The system in FIG. 12 includes a coefficient or function generator which is preferably a random access memory (RAM) 90 in which the respective filter function values h(t) related to corresponding image frame times are stored. Various filter functions are contemplated. Any one may be selected by the operator using the keyboard 82 of the terminal 81 to cause microprocessor 78 to load a filter function into RAM 90. As indicated earlier, further experience with the matched filtering system may indicate that the filter function should be modified to obtain a closer match with the bolus intensity versus time plot. For instance, experience may demonstrate that the bolus dynamics for blood vessels in different organs of the body may be slightly different than what is presently considered to be a generalized bolus curve based upon plotting projected contrast medium intensity against time for a variety of patients and then correcting the plot so it is representative of the average patient with small departure from the mean. In any case, the various filter function values for the respective image frames in a sequence are stored in RAM 90 which may be considered a generator of coefficients corresponding to function h(t). RAM 90 has an address input bus 91 which is sufficient for addressing something on the order of 50 or more filter function values h(t) in sequence. In one mode of operation, the filter function values corresponding to the times at which the respective image frames are obtained must be coordinated or synchronized with output of such frames from video disk storage 77 in order to perform the matched filter multiplicative process. For this purpose, a controller 92 is provided. Besides having address bus 91 connedting it to RAM 90, it has another bus 93 coupling it to video disk storage device 77 for controlling output of the device. As indicated earlier, before the matched filtering process begins, the filter functions stored in RAM 90 must be coordinated with the difference image frames to which they relate. Also as indicated earlier, prior to initiating the matched filtering process in the first or preferred mode, the stored difference images are displayed on the screen 94 of a television monitor 95 which is shown in the far right region of FIG. 12. Assuming for the moment that such display can be effected, it provides the possibility of the operator finding a bench mark or image number whose corresponding image, for example, indicates maximum contrast medium such as the peak of the bolus plot in FIG. 10. The operator then uses keyboard 82 to input this number to the microprocessor 78 which causes the video disk storage 77 to be driven to coordinate the corresponding image number with the filter function h(t) that applies to that particualr difference image frame. After coordination is accomplished, the matched filtering process can be started. Matched filtering involves the step of multiplying the mask, M, and live, L, images in succession with the value of the function h that applies to the particular image. This multiplication process is carried out in a digital multiplier 96 that has a bus 97 for receiving the function h(ti), where "i" is the image number, from the addressed location in RAM 90. In an actual embodiment, the functions are expressed in 8-bit digital words and thus, bus 97 may be an 8-bit bus. The other input bus to digital multiplier (MULT) 96 supplies the digital pixel values corresponding to the analog video difference image frames that are stored in video disk storage 77. Output line 99 from video disk storage 77 is input to an analog-to-digital converter (ADC) 100 wherein the analog video frame data is converted to digital pixel format again. The digital pixel signal output from ADC 100 is supplied by way of the 8-bit bus 101 to MULT 96 where the difference image pixel data are multiplied in synchronism by the filter function value which applies to the particular frame going through. A bus 103, which is preferably 16 bits wide, couples the output of MULT 96 to one input of an adder or summing device 104. The output bus 105 from adder 104 is input to a full frame digital memory 106. The first difference image, Di, after having been multiplied by filter function, h, goes through the adder 104 and into frame memory 106. The output bus 107 from memory 106 feeds in two directions, one of which is a 16-bit feedback bus 108 which couples the output of memory 106 to another input 109 of adder 104. Adder 104 and memory 106 cooperate to add the present difference image from multiplier 96 to the summation of the previous images that are stored in frame memory 106. In other words, each difference image in the sequence is acted upon by its filter function and then summed with all the images in the sequence such that the final summation is accrued in frame memory 106. The process of summing the successive images results in a substantial increase in the signal that corresponds to the amount of contrast medium projected relative to any noise signal. Recall also that the filter function plotted in FIG. 11 resulted in reducing the dc component of the accumulation of images to zero which means that everything that has not changed between the succession of images is eliminated and all of the signals in terms of pixel values is retained.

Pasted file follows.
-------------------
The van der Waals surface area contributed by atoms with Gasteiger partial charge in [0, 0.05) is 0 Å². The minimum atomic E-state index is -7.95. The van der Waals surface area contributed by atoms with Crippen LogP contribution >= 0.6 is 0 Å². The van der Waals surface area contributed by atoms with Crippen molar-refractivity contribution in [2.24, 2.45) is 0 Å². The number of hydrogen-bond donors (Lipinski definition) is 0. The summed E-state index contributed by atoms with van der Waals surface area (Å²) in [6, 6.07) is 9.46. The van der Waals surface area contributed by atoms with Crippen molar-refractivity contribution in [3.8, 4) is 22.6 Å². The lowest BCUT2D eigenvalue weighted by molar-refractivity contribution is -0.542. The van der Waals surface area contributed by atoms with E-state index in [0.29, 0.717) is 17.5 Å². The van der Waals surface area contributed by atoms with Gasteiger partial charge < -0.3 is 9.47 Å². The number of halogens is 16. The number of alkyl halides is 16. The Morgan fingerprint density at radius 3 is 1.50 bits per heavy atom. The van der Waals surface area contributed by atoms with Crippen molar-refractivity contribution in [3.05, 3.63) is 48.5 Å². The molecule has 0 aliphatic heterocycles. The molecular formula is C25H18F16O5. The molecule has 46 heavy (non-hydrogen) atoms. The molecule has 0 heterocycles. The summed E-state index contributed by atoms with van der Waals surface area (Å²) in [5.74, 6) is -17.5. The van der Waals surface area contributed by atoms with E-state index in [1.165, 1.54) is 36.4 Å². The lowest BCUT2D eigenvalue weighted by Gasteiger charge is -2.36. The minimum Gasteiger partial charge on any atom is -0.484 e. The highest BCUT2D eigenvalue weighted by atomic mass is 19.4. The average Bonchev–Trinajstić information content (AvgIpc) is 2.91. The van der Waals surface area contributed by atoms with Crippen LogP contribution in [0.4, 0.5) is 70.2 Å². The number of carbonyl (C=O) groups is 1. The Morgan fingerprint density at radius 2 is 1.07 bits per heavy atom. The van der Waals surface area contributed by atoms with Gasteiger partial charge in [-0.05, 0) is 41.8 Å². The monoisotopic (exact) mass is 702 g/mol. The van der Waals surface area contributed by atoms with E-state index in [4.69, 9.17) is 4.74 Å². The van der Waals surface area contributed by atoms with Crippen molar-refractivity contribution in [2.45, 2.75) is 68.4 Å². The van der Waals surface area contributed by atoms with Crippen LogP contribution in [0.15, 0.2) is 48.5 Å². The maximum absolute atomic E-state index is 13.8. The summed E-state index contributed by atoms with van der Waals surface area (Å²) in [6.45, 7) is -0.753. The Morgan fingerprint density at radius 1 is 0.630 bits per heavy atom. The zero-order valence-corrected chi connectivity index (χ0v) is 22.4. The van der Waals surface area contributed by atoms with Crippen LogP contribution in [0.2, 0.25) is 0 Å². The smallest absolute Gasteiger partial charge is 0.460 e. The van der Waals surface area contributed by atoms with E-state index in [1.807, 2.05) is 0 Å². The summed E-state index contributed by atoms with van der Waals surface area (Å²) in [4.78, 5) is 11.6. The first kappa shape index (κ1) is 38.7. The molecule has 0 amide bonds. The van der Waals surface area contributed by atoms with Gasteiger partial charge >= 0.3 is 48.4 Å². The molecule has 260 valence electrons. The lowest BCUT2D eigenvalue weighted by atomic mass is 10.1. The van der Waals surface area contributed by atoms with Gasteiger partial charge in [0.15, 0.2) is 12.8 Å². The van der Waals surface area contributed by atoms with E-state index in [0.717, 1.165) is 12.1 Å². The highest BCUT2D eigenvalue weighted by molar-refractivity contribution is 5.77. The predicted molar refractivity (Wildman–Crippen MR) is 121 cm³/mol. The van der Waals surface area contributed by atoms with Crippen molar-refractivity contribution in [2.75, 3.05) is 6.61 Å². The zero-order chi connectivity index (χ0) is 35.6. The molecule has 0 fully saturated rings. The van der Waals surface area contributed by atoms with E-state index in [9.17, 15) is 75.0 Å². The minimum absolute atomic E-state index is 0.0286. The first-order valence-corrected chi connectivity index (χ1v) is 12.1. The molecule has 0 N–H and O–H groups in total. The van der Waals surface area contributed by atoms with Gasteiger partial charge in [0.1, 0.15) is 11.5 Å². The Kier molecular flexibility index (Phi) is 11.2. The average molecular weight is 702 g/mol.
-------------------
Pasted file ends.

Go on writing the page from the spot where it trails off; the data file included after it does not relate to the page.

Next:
The summed image in frame memory 106 is displayed on the screen 94 of television monitor 95. Output bus 107 from the frame memory is coupled to a bus 110 that is input to an arithmetic logic unit (ALU) 132 which can be considered as simply passing the image data through in the mode of operation being described. The output bus 111 for ALU 132 is input to an offset and gain introducing circuit 112 which provides offset to the image signal so that the middle region of its gray scale corresponds to the middle region of the television monitor dynamic range. Gain is introduced to assure that the full dynamic range of the television monitor will be used. In any event, the digital signal output from circuit 112 on bus 113 is input to a digital-to-analog converter (DAC) 114 which converts the digital signals representative of the image pixel intensities to analog video signals again for being inputted by way of a cable 115 to television monitor 95 for driving the monitor. The video signals may also be stored on another analog video disk storage device 116 which makes the blood vessel image information available for future display on monitor 95.